Can post-Obamacare reform be exchange-based?

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Is it possible to co-opt Obamacare’s endorsement of exchanges to achieve free market reforms? Philip Klein is skeptical of Avik Roy’s approach:

Assessing Roy’s plan from a free market perspective requires first deciding what it should be compared against. The plan concedes a lot of ground to the left when it comes to emphasizing universal health insurance and maintaining key regulations, and it would spend more on subsidizing health insurance in the individual market than the system that existed prior to Obamacare. On the other hand, it would loosen the government’s grip on private health insurance relative to Obamacare, and it would inject market elements into Medicare and Medicaid, which are fully government-run systems.

So, whether or not free market advocates can get behind Roy’s approach will depend largely on how they view the status of the fight against the Obamacare. Those who view the battle as largely lost, can see in Roy’s proposal a way to make Obamacare less bad, while achieving long-term entitlement reforms that have eluded limited government supporters for decades.

Roy has shared an update to his plan based on reader feedback here:

Philip Klein of the Washington Examiner reviewed the plan for his blog, and later expressed his concern on Twitter that the reformed exchanges could be co-opted by the left. “I just think if you have more and more [people] moving to universal [exchanges, you] risk future Dems adding [a] public option” to the exchanges, thereby bringing us closer to a true single-payer system.

I think the likelihood of Philip’s scenario playing out is low. First of all, the Democrats tried to include a government-run “public option” insurer on the exchanges in 2009, and failed to do so, even with 60 Democratic senators. Secondly, the Universal Exchange Plan gradually moves nearly 100 million Americans off of single-payer health care–Medicaid, Medicare, and the VA–and so a concern that these individuals might return to single-payer health care, at a later date, seems a bit circular.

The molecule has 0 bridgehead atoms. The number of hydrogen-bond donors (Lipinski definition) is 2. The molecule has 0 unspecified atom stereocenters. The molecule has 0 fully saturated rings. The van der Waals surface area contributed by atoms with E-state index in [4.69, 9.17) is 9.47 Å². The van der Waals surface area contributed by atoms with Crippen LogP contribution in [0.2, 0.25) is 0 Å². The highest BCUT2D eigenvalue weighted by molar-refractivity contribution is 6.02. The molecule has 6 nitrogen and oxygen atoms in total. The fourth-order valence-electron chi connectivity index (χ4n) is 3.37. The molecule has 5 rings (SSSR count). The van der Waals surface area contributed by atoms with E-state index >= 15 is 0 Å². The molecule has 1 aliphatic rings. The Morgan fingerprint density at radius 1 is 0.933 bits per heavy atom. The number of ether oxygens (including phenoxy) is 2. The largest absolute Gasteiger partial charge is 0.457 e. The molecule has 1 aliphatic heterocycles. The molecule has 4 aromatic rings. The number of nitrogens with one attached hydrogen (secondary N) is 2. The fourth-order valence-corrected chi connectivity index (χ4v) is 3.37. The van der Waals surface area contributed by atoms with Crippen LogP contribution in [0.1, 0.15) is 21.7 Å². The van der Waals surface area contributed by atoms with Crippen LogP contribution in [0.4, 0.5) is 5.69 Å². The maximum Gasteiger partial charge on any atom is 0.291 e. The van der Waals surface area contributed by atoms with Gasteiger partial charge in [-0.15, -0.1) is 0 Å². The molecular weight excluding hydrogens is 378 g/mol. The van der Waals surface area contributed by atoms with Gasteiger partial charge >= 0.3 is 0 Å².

But a bigger challenge could be how the politically toxic nature of Obamacare could eliminate the ability to utilize steps like exchanges to solve the problem. This latest polling from The Morning Consult indicates as much:

A majority of people are worried about employers moving them on to insurance exchanges, with Republicans reporting the highest level of concern at 72 percent. But once they actually get insurance on the exchange, most Democrats and Independents, 43 percent and 39 percent respectively, think the shift would have “no impact” on their coverage. In contrast, most Republicans, 41 percent, think it would have a “very negative” impact. The majority of Republicans and Independents say they would consider looking for another job if they were shifted onto an exchange, at 62 percent and 52 percent respectively. Democrats reported that they would look for another job at a rate ten percentage points below Independents, at 42 percent.

This is another reminder that even talking about health care reform post-Obamacare is going to be difficult, given the level of political fractiousness surrounding the law. It remains to be seen whether political leaders are capable of navigating that new reality.